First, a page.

Statement on Violence at the U.S. Capitol

By Stacy Schusterman Chair, Charles and Lynn Schusterman Family Foundation

January 6, 2021

  • Democracy and Voting Rights

Next to the day the Constitution’s drafters decided to allow the enslavement of Africans brought against their will to this country and then decided to count these people as 3/5ths of a person for their enslavers’ votes, I believe yesterday was among the saddest in U.S. history. President Donald Trump again repeated proven lies throughout the day to incite violence in the nation’s capital, costing the lives of four people, disrupting the process of certifying an election that had already been deemed fair and legal, and terrorizing DC.

We cannot ignore the racism and anti-Semitism inherent in this violence. Neo-Nazis and Confederate flags were openly displayed in the breach on Capitol Hill, and the inadequate response to the violence stands in stark contrast to the disproportionate response to the Black Lives Matter protests over the summer. This is a painful reflection of institutionalized racism at play and reminds us of the urgent importance of committing ourselves to the work of racial equity and to addressing all forms of hatred and bigotry.

I was pleased to see Republicans and Democrats came together across the aisle to condemn yesterday’s violence, sending an important bipartisan message. Of course, it would have been better had some of these leaders done more to push back more forcefully on President Trump’s extremely divisive rhetoric and false narratives throughout his presidency, as well as to support the people working hard and ethically to count votes and ensure a free, fair and secure election.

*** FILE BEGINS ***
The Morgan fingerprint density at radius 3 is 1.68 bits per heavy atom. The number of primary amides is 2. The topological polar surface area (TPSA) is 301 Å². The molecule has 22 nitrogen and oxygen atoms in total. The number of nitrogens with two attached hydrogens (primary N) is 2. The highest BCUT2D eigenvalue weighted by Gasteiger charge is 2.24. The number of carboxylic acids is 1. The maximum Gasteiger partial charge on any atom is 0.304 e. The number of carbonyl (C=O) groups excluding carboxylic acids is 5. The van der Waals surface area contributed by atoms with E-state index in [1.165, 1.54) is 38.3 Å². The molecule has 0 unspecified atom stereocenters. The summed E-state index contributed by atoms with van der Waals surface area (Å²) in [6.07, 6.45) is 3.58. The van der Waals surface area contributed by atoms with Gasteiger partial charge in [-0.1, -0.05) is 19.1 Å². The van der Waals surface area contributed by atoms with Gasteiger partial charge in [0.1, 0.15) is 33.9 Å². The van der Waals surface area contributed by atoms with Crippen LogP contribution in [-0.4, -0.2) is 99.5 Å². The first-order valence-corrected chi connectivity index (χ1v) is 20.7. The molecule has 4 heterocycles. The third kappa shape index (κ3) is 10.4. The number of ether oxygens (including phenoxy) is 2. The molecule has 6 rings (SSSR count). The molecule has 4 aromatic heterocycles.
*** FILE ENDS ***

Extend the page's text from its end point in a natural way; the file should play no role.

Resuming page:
Our Foundation has been active in working on issues of racial equity, both internally within our organization and externally in the U.S., as well as in supporting the building of infrastructure to help ensure safe and fair elections in which all citizens were encouraged and able to participate. We plan to continue to invest in efforts to protect the right to vote as a bedrock of our democracy.

I hope today we can begin a process of healing the rifts surfaced by President Trump’s words so we can again focus on dealing with the real challenges the U.S. faces of unequal access to resources and opportunities, rather than focusing on made-up challenges about voter fraud. Much work remains to be done to address the underlying causes of what we saw yesterday, including racism and anti-Semitism. I look forward to doing our part and hope to see more philanthropists and elected leaders step up in this work.